Mission

Our mission is to tell the stories of settling the Cherokee Strip and sharing the inspiring lessons of leadership with future generations

Voted an Outstanding New Attraction in Oklahoma, the Cherokee Strip Regional Heritage Center stands on one of the most famed spots in the American West, on the Chisholm Trail.  The Heritage Center celebrates the spirit of the Cherokee Strip pioneers through engaging exhibits and living history events.  Come experience one of the most significant heritage visitor destinations and educational resources in the State of Oklahoma.

The Heritage Center houses a varied collection of historical material including numerous eyewitness pioneer accounts, oral and video histories and more than 9,000 original and reproduced photographs, many of which depict the drama of the historic Cherokee Strip Land Run.  The Cherokee Strip Regional Heritage Center houses over 10,000 artifacts including the first portable drilling rig invented in 1930 by George E. Failing on display in the entrance of the museum.

In addition to the vast amount of information on exhibit in the Cherokee Strip Regional Heritage Center, there is also a Research Center on site.  Resources for genealogical or historical research relate to the region and the 1893 Land Run.  These resources include area newspapers dating from the land run to 1920 on microfilm, city directories, land records and maps.  Historical and biographical books are available, and the Research Center holds a large historical photo collection.  Computers with Internet access are offered in the Research Center and include the popular genealogical research tool Ancestry.com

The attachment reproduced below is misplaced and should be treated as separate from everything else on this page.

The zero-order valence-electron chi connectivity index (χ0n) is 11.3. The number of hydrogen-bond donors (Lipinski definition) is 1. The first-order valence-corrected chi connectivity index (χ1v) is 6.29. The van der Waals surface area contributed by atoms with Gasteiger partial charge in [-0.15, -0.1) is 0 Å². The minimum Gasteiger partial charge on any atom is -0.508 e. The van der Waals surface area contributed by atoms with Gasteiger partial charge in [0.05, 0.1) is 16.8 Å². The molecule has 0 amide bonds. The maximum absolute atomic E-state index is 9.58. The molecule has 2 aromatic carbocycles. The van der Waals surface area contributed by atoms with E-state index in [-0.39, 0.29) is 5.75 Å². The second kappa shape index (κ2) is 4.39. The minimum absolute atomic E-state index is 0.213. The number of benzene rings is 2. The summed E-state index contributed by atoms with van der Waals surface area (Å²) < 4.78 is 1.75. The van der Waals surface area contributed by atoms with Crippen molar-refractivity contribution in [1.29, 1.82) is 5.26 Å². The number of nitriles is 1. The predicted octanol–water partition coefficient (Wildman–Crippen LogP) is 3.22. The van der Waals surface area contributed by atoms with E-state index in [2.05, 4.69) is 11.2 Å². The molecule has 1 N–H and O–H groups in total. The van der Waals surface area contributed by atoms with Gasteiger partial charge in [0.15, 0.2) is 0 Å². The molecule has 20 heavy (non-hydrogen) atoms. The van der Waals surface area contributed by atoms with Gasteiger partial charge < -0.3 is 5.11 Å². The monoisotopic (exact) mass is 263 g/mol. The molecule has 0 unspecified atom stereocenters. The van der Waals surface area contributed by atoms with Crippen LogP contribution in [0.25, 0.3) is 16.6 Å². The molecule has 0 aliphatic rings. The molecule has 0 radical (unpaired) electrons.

Come and browse through exhibits containing houshold objects and agricultural implements that were necessary for homesteading in the Outlet.  The center also documents the beginnings of the United States Air Force and the creation of Vance AFB that trains 1/3 of the United States military pilots.

The center features material related to the discovery and development of the region’s oil and gas industry and items documenting the development of the nation’s first fully-integrated petroleum company.  Using its rich collection of artifacts, photographs and documents, the museum expertly traces the history of the Cherokee Outlet and the people who settled there, making the Cherokee Strip Regional Heritage Center a must-see.

“The Cherokee Strip Regional Heritage Center, a property of the Oklahoma Historical Society, tells the story of the largest land run in American history.”

Voted an Outstanding New Attraction in Oklahoma, the Cherokee Strip Regional Heritage Center stands on one of the most famed spots in the American West, on the Chisholm Trail.  The Heritage Center celebrates the spirit of the Cherokee Strip pioneers through engaging exhibits and living history events.  Come experience one of the most significant heritage visitor destinations and educational resources in the State of Oklahoma.

The Heritage Center houses a varied collection of historical material including numerous eyewitness pioneer accounts, oral and video histories and more than 9,000 original and reproduced photographs, many of which depict the drama of the historic Cherokee Strip Land Run.  The Cherokee Strip Regional Heritage Center houses over 10,000 artifacts including the first portable drilling rig invented in 1930 by George E. Failing on display in the entrance of the museum.